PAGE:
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Tag: Hermit Crab Essay

Index of Body Parts by Kim Magowan

Image is a color photograph of sketched body parts; title card for the new flash creative nonfiction essay, "Index of Body Parts," by Kim Magowan.

  Elbow The so-called “funny bone,” the most sensitive bone in the body. A tap here feels excruciating. The hardest point of the body, according to the scary mass email my mother-in-law sends (subject heading: FOR WOMEN!). “If assaulted, attack…

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Author’s Note

This past summer, I took eight- to ten-mile walks. So many writers are runners. I hate running, but I love walking. Moving my body moves my mind. I’ve always composed while I walk, pausing to email myself notes for stories.

Lately, I’ve been thinking about bodies. Good friends and family members have sickened and died. I move my body through space and think about moving it through time. I consider all the different ways, as a cis female, I’ve experienced my body: objectified, desiring, strong, fragile, diseased, healthy, hungover, gestational, nauseated, aging, wanting, found wanting. Our bodies have such strange relationships with our selves. They both belong to us and are us, the cracked houses we inhabit. My favorite Yeats poem describes the heart “sick with desire / And fastened to a dying animal.” So many of my stories are about bodies, their unruly appetites, their vulnerability to time.

This particular day in July, I was thinking about the body in parts. I’d been working on my new short story collection, rearranging stories, trying to determine what did and did not belong. I pictured the WIP as a body of work.

Walking, I thought about how prominently body parts figured in stories and myths. Noses grew when one lied; body parts generated—not just sex organs, but stranger parts, like heads and ribs. I emailed myself representative body parts: eyeball, elbow, tongue. I emailed notes about how they manifested. Which body parts were metonyms for weakness and fragility, for instance, chinks or holes in the body’s fortress. No doubt because I’d been thinking so much about organization and sequence, how to arrange the parts, I imagined this “essay” (essay: to try) as a glossary or index.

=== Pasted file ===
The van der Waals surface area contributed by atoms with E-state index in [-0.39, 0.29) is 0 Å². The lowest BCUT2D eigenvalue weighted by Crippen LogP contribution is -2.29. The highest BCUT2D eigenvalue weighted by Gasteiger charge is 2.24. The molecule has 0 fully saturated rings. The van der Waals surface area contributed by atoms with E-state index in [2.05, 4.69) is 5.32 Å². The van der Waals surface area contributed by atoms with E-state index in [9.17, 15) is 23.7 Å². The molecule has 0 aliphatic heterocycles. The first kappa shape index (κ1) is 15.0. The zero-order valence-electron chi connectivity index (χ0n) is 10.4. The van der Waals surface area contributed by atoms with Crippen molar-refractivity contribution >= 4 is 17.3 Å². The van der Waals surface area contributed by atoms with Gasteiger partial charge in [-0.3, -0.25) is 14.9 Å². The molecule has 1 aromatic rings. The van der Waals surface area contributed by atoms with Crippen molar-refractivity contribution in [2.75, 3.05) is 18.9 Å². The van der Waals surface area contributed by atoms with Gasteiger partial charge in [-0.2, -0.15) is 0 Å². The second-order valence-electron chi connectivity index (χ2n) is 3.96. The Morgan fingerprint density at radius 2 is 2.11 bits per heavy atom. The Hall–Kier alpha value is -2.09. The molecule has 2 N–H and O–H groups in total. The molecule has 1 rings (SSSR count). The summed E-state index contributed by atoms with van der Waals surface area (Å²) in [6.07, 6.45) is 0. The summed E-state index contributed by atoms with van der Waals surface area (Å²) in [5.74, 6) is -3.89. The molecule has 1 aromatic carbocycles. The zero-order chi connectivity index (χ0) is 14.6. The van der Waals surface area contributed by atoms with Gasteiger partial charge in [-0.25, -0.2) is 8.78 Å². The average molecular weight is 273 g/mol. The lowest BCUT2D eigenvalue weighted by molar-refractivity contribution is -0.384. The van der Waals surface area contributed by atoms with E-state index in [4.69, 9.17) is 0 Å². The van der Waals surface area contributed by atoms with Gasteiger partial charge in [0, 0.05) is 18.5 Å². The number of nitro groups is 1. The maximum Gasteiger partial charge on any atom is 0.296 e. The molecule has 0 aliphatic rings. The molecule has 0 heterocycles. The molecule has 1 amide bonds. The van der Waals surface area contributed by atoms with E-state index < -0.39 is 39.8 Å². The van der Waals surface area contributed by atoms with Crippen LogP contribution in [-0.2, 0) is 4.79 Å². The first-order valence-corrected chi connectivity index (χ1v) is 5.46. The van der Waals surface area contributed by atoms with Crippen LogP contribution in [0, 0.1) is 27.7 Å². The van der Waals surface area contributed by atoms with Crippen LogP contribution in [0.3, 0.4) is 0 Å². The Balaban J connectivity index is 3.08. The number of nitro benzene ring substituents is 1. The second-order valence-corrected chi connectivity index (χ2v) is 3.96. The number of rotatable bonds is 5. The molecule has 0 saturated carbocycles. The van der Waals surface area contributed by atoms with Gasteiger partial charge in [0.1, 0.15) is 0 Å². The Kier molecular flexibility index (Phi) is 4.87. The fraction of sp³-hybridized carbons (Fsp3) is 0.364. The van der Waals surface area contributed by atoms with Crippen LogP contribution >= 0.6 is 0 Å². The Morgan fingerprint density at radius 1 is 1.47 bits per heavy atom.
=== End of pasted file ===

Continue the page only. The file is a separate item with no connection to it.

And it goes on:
I was participating in A SmokeLong Summer, and every week, I wrote a couple of drafts to workshop. My first draft of my index was alphabetical. But one section stuck out: the liver. It was more personal than the other entries, not just about myth (Prometheus), but also about my father, who had died a few years after receiving a new liver. One workshop member suggested I cut it; he called it the weakest section. Others said no, it was the strongest. I agreed with that more enthusiastic assessment, but I also knew it didn’t fit where it was, under L, uneasily in the middle. My first reader, Michelle Ross, said, “It belongs at the end.” The entry was about postscripts, about endings and aftermaths. I saw her point. But wouldn’t that mean breaking the rules I’d set myself with my index?

I realized that the “Liver” entry was about things being out of place. Organ transplants, things eaten and regenerated. It was about both the life-saving and toxic things put into our bodies, incorporated. It made sense for “Liver” to be an uncomfortable inclusion, a misfit. Many of the body parts on my list were similarly paradoxical. Something violently severed, generates: Uranus’s castrated testicles produce, on the sea foam, the goddess of love and beauty. Blood on the water. “Liver” was both detour and culmination, the right ending, the sad ending.


KIM MAGOWAN lives in San Francisco and teaches in the English Department of Mills College at Northeastern University. She is the author of the short story collection Don’t Take This the Wrong Way, coauthored with Michelle Ross, forthcoming from EastOver Press; the short story collection How Far I’ve Come (2022), published by Gold Wake Press; the novel The Light Source (2019), published by 7.13 Books; and the short story collection Undoing (2018), which won the 2017 Moon City Press Fiction Award. Her fiction has been published in Colorado Review, The Gettysburg Review, SmokeLong Quarterly, Wigleaf, and many other journals. Her stories have been selected for Best Small Fictions and Wigleaf’s Top 50. She is the editor in chief and fiction editor of Pithead Chapel. Find her on Twitter at @kimmagowan.